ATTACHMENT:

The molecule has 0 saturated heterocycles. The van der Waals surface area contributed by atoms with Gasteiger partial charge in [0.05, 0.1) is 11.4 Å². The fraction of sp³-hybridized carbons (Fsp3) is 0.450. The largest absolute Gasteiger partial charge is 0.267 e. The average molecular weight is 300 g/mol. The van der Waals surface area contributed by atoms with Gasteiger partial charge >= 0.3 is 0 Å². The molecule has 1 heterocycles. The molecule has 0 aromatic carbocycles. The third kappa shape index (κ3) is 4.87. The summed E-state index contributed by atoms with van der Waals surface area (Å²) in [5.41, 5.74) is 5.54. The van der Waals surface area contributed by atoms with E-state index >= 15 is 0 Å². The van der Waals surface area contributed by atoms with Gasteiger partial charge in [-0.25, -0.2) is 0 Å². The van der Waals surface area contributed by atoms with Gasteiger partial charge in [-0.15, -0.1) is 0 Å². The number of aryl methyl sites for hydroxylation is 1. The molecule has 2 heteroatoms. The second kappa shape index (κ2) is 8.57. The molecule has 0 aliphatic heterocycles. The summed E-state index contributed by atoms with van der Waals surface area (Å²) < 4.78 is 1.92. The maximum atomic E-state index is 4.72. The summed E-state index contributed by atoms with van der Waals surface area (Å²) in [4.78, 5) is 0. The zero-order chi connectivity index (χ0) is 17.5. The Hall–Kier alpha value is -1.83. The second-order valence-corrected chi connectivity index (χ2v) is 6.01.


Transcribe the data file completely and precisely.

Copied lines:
The molecule has 0 saturated heterocycles. The van der Waals surface area contributed by atoms with Gasteiger partial charge in [0.05, 0.1) is 11.4 Å². The fraction of sp³-hybridized carbons (Fsp3) is 0.450. The largest absolute Gasteiger partial charge is 0.267 e. The average molecular weight is 300 g/mol. The van der Waals surface area contributed by atoms with Gasteiger partial charge >= 0.3 is 0 Å². The molecule has 1 heterocycles. The molecule has 0 aromatic carbocycles. The third kappa shape index (κ3) is 4.87. The summed E-state index contributed by atoms with van der Waals surface area (Å²) in [5.41, 5.74) is 5.54. The van der Waals surface area contributed by atoms with E-state index >= 15 is 0 Å². The van der Waals surface area contributed by atoms with Gasteiger partial charge in [-0.25, -0.2) is 0 Å². The van der Waals surface area contributed by atoms with Gasteiger partial charge in [-0.15, -0.1) is 0 Å². The number of aryl methyl sites for hydroxylation is 1. The molecule has 2 heteroatoms. The second kappa shape index (κ2) is 8.57. The molecule has 0 aliphatic heterocycles. The summed E-state index contributed by atoms with van der Waals surface area (Å²) < 4.78 is 1.92. The maximum atomic E-state index is 4.72. The summed E-state index contributed by atoms with van der Waals surface area (Å²) in [4.78, 5) is 0. The zero-order chi connectivity index (χ0) is 17.5. The Hall–Kier alpha value is -1.83. The second-order valence-corrected chi connectivity index (χ2v) is 6.01.